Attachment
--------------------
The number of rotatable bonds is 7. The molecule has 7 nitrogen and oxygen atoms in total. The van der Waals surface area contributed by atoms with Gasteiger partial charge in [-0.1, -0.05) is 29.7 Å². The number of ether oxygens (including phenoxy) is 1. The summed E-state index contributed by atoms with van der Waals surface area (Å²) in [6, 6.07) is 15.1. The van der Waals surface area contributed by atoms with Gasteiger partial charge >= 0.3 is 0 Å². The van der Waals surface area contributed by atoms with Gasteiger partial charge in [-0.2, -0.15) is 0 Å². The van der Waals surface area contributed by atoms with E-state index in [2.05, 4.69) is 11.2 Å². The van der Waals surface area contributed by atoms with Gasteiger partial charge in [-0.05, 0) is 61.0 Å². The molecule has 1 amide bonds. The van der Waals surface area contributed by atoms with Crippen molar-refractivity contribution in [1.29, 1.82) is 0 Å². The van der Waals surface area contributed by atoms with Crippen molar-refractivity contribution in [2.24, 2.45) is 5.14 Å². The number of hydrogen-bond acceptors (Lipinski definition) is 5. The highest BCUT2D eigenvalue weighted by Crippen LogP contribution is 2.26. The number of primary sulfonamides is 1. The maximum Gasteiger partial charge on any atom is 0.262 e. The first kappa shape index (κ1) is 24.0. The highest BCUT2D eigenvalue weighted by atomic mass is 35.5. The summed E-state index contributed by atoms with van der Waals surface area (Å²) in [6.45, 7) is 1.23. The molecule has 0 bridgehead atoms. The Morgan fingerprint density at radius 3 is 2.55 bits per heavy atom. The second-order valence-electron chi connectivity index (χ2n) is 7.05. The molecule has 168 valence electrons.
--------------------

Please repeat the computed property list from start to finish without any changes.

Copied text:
The number of rotatable bonds is 7. The molecule has 7 nitrogen and oxygen atoms in total. The van der Waals surface area contributed by atoms with Gasteiger partial charge in [-0.1, -0.05) is 29.7 Å². The number of ether oxygens (including phenoxy) is 1. The summed E-state index contributed by atoms with van der Waals surface area (Å²) in [6, 6.07) is 15.1. The van der Waals surface area contributed by atoms with Gasteiger partial charge >= 0.3 is 0 Å². The van der Waals surface area contributed by atoms with Gasteiger partial charge in [-0.2, -0.15) is 0 Å². The van der Waals surface area contributed by atoms with E-state index in [2.05, 4.69) is 11.2 Å². The van der Waals surface area contributed by atoms with Gasteiger partial charge in [-0.05, 0) is 61.0 Å². The molecule has 1 amide bonds. The van der Waals surface area contributed by atoms with Crippen molar-refractivity contribution in [1.29, 1.82) is 0 Å². The van der Waals surface area contributed by atoms with Crippen molar-refractivity contribution in [2.24, 2.45) is 5.14 Å². The number of hydrogen-bond acceptors (Lipinski definition) is 5. The highest BCUT2D eigenvalue weighted by Crippen LogP contribution is 2.26. The number of primary sulfonamides is 1. The maximum Gasteiger partial charge on any atom is 0.262 e. The first kappa shape index (κ1) is 24.0. The highest BCUT2D eigenvalue weighted by atomic mass is 35.5. The summed E-state index contributed by atoms with van der Waals surface area (Å²) in [6.45, 7) is 1.23. The molecule has 0 bridgehead atoms. The Morgan fingerprint density at radius 3 is 2.55 bits per heavy atom. The second-order valence-electron chi connectivity index (χ2n) is 7.05. The molecule has 168 valence electrons.